University of Minnesota scouts sites for new academic health care center in Duluth
As it waits for design funding from the state, the U of M is already looking at its Hillside neighborhood options.
DULUTH — The University of Minnesota is still waiting to receive a needed $12 million nod from the Minnesota Legislature to proceed with its plans to build a new academic health care center in downtown Duluth, but it sent an advance team Friday to scout prospective sites for the facility.
The school would serve as an academic health care center and pharmacy school, where local physicians, researchers, teachers and students can all collaborate to deliver the highest level of care.
“We’re trying to get the pre-design done,” said Myron Frans, vice president of finance and operations for the university system. “First, we need to decide what goes into the building — all the programming needs. The second thing we need to figure out is where to put it.”
And Frans said that remains an open question, as he and his team of facility experts toured one prospective site on the 600 block of East Fourth Street on Friday morning. He would not say how many sites are in the running, but he acknowledged that both St. Luke’s and Essentia Health had offered options, including the ground now occupied by St. Mary’s Medical Center, which is slated for demolition soon after Essentia completes work on a $900 million replacement hospital.
Frans also would not speculate on the cost of the project, acknowledging only that it would be quite substantial — orders of magnitude greater than the $12 million the university has requested from the state of Minnesota, plus the $6 million the school expects to draw from its own coffers to fund vital design work.
The U of M isn’t thinking small. Frans said the facility would likely need a site at least as large as the 1.2-acre plot he was visiting that morning.
“We’re thrilled the university wants to invest here and be a part of our Hillside neighborhood,” Duluth Mayor Emily Larson said.
If lawmakers get behind the project, as Frans remains optimistic they will, a new UMD academic health care center could begin operations as soon as 2025 or more probably 2026, considering the scale of the project, he said.
“This project is a once-in-a-generation opportunity,” Frans said. “We’ve seen the disparities that exist in our health care delivery system, and this is an opportunity to address those directly, here.”
Larson referred to the project as potentially “transformational.”
Frans said the academic health care center proposal is moving forward at what looks to be a fortuitous time.
“Frankly, when we saw that the state has $9 billion in funds available, we thought: Well, this is the right time to make this once-in-a-lifetime leap and really accelerate the project,” he said.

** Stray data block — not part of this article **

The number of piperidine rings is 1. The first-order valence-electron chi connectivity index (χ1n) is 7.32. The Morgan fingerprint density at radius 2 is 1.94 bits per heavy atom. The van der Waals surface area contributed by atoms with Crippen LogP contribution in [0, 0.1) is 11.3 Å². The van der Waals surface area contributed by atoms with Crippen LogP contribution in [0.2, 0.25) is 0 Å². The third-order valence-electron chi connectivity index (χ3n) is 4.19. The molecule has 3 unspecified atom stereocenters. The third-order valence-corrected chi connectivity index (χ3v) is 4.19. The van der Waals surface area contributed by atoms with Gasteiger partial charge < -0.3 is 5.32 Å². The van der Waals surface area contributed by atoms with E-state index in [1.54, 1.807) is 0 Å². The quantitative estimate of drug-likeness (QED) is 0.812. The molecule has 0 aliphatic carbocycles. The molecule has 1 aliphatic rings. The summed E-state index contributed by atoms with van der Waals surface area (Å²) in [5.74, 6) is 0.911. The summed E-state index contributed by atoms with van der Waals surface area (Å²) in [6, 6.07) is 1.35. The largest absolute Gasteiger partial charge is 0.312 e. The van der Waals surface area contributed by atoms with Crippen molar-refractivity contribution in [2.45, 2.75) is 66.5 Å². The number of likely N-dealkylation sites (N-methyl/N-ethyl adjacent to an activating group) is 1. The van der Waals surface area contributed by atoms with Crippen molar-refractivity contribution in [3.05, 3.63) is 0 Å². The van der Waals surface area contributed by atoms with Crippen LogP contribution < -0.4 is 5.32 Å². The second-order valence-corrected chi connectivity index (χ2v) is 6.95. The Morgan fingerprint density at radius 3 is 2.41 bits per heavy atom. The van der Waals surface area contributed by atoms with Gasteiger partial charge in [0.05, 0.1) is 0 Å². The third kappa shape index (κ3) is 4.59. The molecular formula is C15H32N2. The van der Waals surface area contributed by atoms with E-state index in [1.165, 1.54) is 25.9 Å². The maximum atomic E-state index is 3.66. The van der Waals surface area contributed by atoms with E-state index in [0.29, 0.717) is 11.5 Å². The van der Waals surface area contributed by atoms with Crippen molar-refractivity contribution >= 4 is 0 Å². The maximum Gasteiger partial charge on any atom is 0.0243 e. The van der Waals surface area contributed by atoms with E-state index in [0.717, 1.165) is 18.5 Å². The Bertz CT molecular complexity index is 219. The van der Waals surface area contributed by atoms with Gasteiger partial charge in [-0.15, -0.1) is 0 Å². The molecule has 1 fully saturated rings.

Larson said she began discussing prospects for the University of Minnesota to enlarge its medical presence in Duluth at the same time the city was approaching the Minnesota Legislature, seeking state bonding funds to help fuel the growth of the city’s medical district. In 2019, Duluth ended up receiving $98 million in state funding for public infrastructure to support the expansion of St. Luke’s and Essentia at a time when the city’s two largest health care providers were laying plans to invest more than $1 billion, combined.
“At the time, I was looking at what else was possible,” Larson recalled, explaining that it only made sense to leverage additional resources that could help build Duluth into an even stronger medical care center.
Frans said the opportunity to partner with Duluth proved compelling.
“Part of our land grant mission is to provide services to the entire state. And we really feel this is an opportunity to fulfill our mission to provide high quality health care for all Minnesotans,” he said. “We want people to come to Duluth and get their health care. They don’t need to go to the Twin Cities or other places.”
But in addition to the investment in new facilities, Duluth is going to need more health professionals to fulfill its growing regional role as a care provider, and a new academic health care center could help provide that pipeline.
“If we can provide the right infrastructure and support, we think people will come to Duluth. And we do think this is truly an attractive place to practice medicine, to be a nurse or a health care practitioner,” Frans said.
“To me, it’s so exciting, because this is a foundational building block development that we’re talking about. It’s not short-term. It’s diversified. It’s generational. It’s meeting a need, but it’s also very visionary,” Larson said. “We’re really grateful, and our region deserves it.”